Plays in 2012 that ended with J.J. Watt holding the opponent to zero or negative yards. (I didn't count the three half sacks in this total, since those weren't plays that he ended by himself, though he totally could have. He was just being nice and sharing the success with his teammates.)

Just For Comparison.

J.J. Watt: 15.5 sacks, 15 PD, 27 TFL, 31 QB hits, 1 FF.
Von Miller: 15 sacks, 2 PD, 24 TFL, 19 QB hits, 5 FF.
Aldon Smith: 17.5 sacks, 0 PD, 15 TFL, 23 QB hits, 3 FF.

To quote TexansDC, "How anyone could think the DPOY award is still up for grabs is insane."

Random '90s Rap Video.


Career TDs for Arian Foster. In 47 games (39 starts). He good.

In case you were itching for a fun comparison right here, I'll hook you up: Chris Johnson has 46 total TDs in 75 games.


Number of total TDs Arian Foster needs in 2012 to reach 19 and set a new single-season TD record for the Texans.


Rushing yards needed by Arian Foster to hit 4,500 for his career.


Total yards from scrimmage needed by Arian Foster to his 6,000 for his career.


For all of the talk about Arian Foster's workload this season, the fact is that he's averaged 23.6 carries per game in 2012. He averaged 21.4 in 2011. He's averaged 2.5 catches/game this season, compared to 4.1 in 2011. Meaning that his 2012 touches/game (26.1) is not all that different from his 2011 workload (25.5). (The difference, of course, is that he missed a couple games early last year.)


Days, as of this writing, since Jim Irsay lied to me.


Days, as of this writing, until I elaborate on why Jim Irsay is a liar.

Never Gets Old.



Receiving yards needed by Andre Johnson in 2012 to set a new single-season high for himself and for the franchise. The record currently sits at 1,575 (set in 2008).


Number of Top-10 single-season receiving yardage totals that Andre Johnson holds in Texans history, including spots 1 through 7 and spot 10.


Receiving yards needed by Andre Johnson to reach 11,000 for his career.


Points needed by Shayne Graham to set the single-season scoring record for the Houston Texans, currently 135 by Neil Rackers in 2011.

File Under "No Coach Has Huevos That Grande."

So, watching the Thanksgiving game, my son had an interesting question about the new overtime rules: if the team who was kicking off first kicked and recovered an onside kick, would they win with just a field goal? Or would the other team still get to possess the ball?

Turns out, the answer is, yes, the kicking team who recovered an onside kick could then win with only a FG. Per NFL Rule 16-1-3(a), both teams must have an "opportunity to possess the ball" unless the team receiving the first kickoff scores a TD or the team on defense after the first kickoff scores a safety.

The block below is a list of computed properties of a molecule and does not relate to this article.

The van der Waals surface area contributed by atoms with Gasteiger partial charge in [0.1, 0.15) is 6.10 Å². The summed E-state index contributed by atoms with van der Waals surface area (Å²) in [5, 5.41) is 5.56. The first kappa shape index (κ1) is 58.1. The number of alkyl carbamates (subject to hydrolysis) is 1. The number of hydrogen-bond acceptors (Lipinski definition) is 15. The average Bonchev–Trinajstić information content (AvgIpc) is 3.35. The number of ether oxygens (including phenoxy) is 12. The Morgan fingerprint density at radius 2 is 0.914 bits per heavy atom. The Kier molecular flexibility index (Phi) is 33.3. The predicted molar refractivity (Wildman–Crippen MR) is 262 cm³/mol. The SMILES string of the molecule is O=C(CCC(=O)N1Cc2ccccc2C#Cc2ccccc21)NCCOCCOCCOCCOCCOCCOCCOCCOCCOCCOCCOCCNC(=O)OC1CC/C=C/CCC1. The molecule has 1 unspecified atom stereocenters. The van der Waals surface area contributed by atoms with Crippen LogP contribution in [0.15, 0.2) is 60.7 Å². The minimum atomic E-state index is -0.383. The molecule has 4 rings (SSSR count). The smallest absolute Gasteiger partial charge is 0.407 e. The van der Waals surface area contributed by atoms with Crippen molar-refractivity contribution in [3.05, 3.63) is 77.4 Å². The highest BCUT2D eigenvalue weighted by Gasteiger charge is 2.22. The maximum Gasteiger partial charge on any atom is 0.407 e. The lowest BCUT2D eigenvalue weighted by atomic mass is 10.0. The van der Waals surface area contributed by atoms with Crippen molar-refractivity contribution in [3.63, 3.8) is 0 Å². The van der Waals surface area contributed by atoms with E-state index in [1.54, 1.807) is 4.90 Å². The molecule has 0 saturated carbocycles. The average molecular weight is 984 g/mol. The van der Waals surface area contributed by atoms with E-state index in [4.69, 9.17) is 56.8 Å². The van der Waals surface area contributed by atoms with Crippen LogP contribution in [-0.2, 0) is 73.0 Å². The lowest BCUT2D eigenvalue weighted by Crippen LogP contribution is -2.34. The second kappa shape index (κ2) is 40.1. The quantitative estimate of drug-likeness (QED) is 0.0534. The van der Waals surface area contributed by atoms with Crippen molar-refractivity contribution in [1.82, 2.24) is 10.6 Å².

BUT, here's the thing: Rule 16-1-3(e), "The opportunity to possess applies only during kicking plays. A kickoff is the opportunity to possess for the receiving team. If the kicking team legally recovers the kick, the receiving team is considered to have had its opportunity to possess."


Recently, I read . . . somewhere . . . a columnist wondering what would happen if the team receiving the opening kick in overtime managed to eat the entire OT period and kick a FG at the end of the first 15 minutes.

The answer? The game would be over. Rule 16-1-4(a) states that there can be only one overtime period in the preseason or regular season, "...even if the second team has not had an opportunity to possess the ball or if its initial possession has not ended." So, way to be lazy and not look up the answer, sportswriter who I can't recall at the moment. CONSIDER YOURSELF PROPERLY CHASTENED!

The More You Know...

Seth Payne breaks down the 4th-and-1 play. The part about the linebackers' reaction to Casey's motion is pretty awesome and easily missed when you're watching a play like that live.

This Warms The Cockles Of My Cold, Cold Heart.


(click to embiggen)

Marijuana Pepsi Sawyer Inexplicable Decision Of The Week.

[Author's note: It's a sad day in Two-Day Hangover Land. It seems that Marijuana Pepsi Sawyer has gotten married and changed the name on her public profile to the much more professional sounding, "Marijuana Sawyer-Clardy." Dang. Thankfully, we have a long memory around here, at least when it comes to stuff like this, so we'll just forge ahead and pretend like nothing has changed.]

Much like the decision to name your daughter "Marijuana Pepsi," Darius Reynaud's decision to call for a fair catch at his own five-yard line was baffling. It was such a terrible decision, it actually made Keshawn Martin's decision to field a punt over his shoulder while running away from the play seem slightly less dumb. Slightly.


One of the best parts of BBQ in America is the regional differences. Yet, sadly, many people are wholly unfamiliar with these regional styles. This season, the 2DH is going to feature a different BBQ region and a recipe from that region. This week: Arkansas.

I just lied to you. Sorry about that. This isn't about Arkansas as a regional BBQ style; it's about a kind of sauce that you can find, with slight variations, from Little Rock to Memphis. It's tangy, thin, spicy, and sweet, all at the same time. While there is certainly a lot of mustard involved, it's nothing like a South Carolina mustard sauce. While there's a lot of brown sugar in there, it's nothing like a sweet Kansas City sauce. It's similar in a lot of ways to my rib glaze recipe, but it's nowhere near as thick or sticky.

Originally, I was going to write this post about the version of this sauce that you find at Craig's BBQ in DeValls Bluff, AR, but I haven't been able to find or concoct a recipe that does that one justice. (Seriously, though . . . if you are ever travelling on 1-40 between Memphis and Little Rock, take the time to go to DeValls Bluff and eat a chopped beef sandwich with Craig's hot sauce.)

While I can't do a version of Craig's, I can still do a version that is pretty close to what you get at Sim's BBQ in Little Rock (and fairly close to what you get at Cozy Corner in Memphis, though not exactly).

1 c. yellow mustard
1 c. cider vinegar
1 c. brown sugar loosely packed
1/2 c. Worcestershire sauce
2 tbsp. Louisiana hot sauce
1 tbsp. black pepper
1 tbsp. garlic powder
1/2 tbsp. onion powder

Combine everything in a pot and simmer for 15 minutes. It should just coat the back of a spoon in terms of thickness, so you might need to add a little water if it is too thick.

Variations: You can increase the hot sauce as much as you want to make it hotter. As written, this is a medium-spicy sauce. Also, you might experiment with lemon juice as an ingredient. I'm pretty sure that's what is in Craig's, but darned if I can get it right.

TXT MSGS Of The Week.

Displaced Texan:

Put a bunch more stickers on my Trapper Keeper for J.J. Watt. <3


It's shit like "team sack" that will render Watt to be Cabrera'd on DPOY though. Grrrrr.

Mrs. MDC (upon overhearing a neighbor freaking out about the Texas-KSU game):

Dude up the street just had a full-on football meltdown. Made me think my life might be somewhat normal.